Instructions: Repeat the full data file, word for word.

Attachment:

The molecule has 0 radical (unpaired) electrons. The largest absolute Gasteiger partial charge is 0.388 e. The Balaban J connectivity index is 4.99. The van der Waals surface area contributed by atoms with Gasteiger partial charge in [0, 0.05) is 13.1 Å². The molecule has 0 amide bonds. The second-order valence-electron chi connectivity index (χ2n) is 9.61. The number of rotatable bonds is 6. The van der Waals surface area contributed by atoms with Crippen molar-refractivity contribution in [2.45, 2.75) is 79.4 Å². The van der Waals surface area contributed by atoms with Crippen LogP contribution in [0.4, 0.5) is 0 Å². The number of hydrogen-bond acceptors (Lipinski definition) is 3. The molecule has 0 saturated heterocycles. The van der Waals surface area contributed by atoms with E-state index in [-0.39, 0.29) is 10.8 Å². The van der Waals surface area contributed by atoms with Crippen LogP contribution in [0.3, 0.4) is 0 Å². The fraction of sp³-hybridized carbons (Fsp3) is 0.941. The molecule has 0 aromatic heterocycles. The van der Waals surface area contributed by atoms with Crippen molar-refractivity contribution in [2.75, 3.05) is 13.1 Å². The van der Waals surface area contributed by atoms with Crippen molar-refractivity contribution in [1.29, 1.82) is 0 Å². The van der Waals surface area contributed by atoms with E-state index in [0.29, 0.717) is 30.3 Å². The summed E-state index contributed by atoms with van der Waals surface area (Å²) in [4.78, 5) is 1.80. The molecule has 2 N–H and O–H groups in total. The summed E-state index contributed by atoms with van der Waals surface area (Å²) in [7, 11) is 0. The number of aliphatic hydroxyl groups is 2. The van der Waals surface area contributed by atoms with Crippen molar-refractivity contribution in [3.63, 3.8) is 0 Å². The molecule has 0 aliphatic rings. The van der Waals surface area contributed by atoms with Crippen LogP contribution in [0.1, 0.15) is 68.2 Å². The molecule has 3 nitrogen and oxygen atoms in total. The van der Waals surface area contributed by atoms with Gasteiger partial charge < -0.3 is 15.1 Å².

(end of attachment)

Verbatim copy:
The molecule has 0 radical (unpaired) electrons. The largest absolute Gasteiger partial charge is 0.388 e. The Balaban J connectivity index is 4.99. The van der Waals surface area contributed by atoms with Gasteiger partial charge in [0, 0.05) is 13.1 Å². The molecule has 0 amide bonds. The second-order valence-electron chi connectivity index (χ2n) is 9.61. The number of rotatable bonds is 6. The van der Waals surface area contributed by atoms with Crippen molar-refractivity contribution in [2.45, 2.75) is 79.4 Å². The van der Waals surface area contributed by atoms with Crippen LogP contribution in [0.4, 0.5) is 0 Å². The number of hydrogen-bond acceptors (Lipinski definition) is 3. The molecule has 0 saturated heterocycles. The van der Waals surface area contributed by atoms with E-state index in [-0.39, 0.29) is 10.8 Å². The van der Waals surface area contributed by atoms with Crippen LogP contribution in [0.3, 0.4) is 0 Å². The fraction of sp³-hybridized carbons (Fsp3) is 0.941. The molecule has 0 aromatic heterocycles. The van der Waals surface area contributed by atoms with Crippen molar-refractivity contribution in [2.75, 3.05) is 13.1 Å². The van der Waals surface area contributed by atoms with Crippen molar-refractivity contribution in [1.29, 1.82) is 0 Å². The van der Waals surface area contributed by atoms with E-state index in [0.29, 0.717) is 30.3 Å². The summed E-state index contributed by atoms with van der Waals surface area (Å²) in [4.78, 5) is 1.80. The molecule has 2 N–H and O–H groups in total. The summed E-state index contributed by atoms with van der Waals surface area (Å²) in [7, 11) is 0. The number of aliphatic hydroxyl groups is 2. The van der Waals surface area contributed by atoms with Crippen molar-refractivity contribution in [3.63, 3.8) is 0 Å². The molecule has 0 aliphatic rings. The van der Waals surface area contributed by atoms with Crippen LogP contribution in [0.1, 0.15) is 68.2 Å². The molecule has 3 nitrogen and oxygen atoms in total. The van der Waals surface area contributed by atoms with Gasteiger partial charge < -0.3 is 15.1 Å².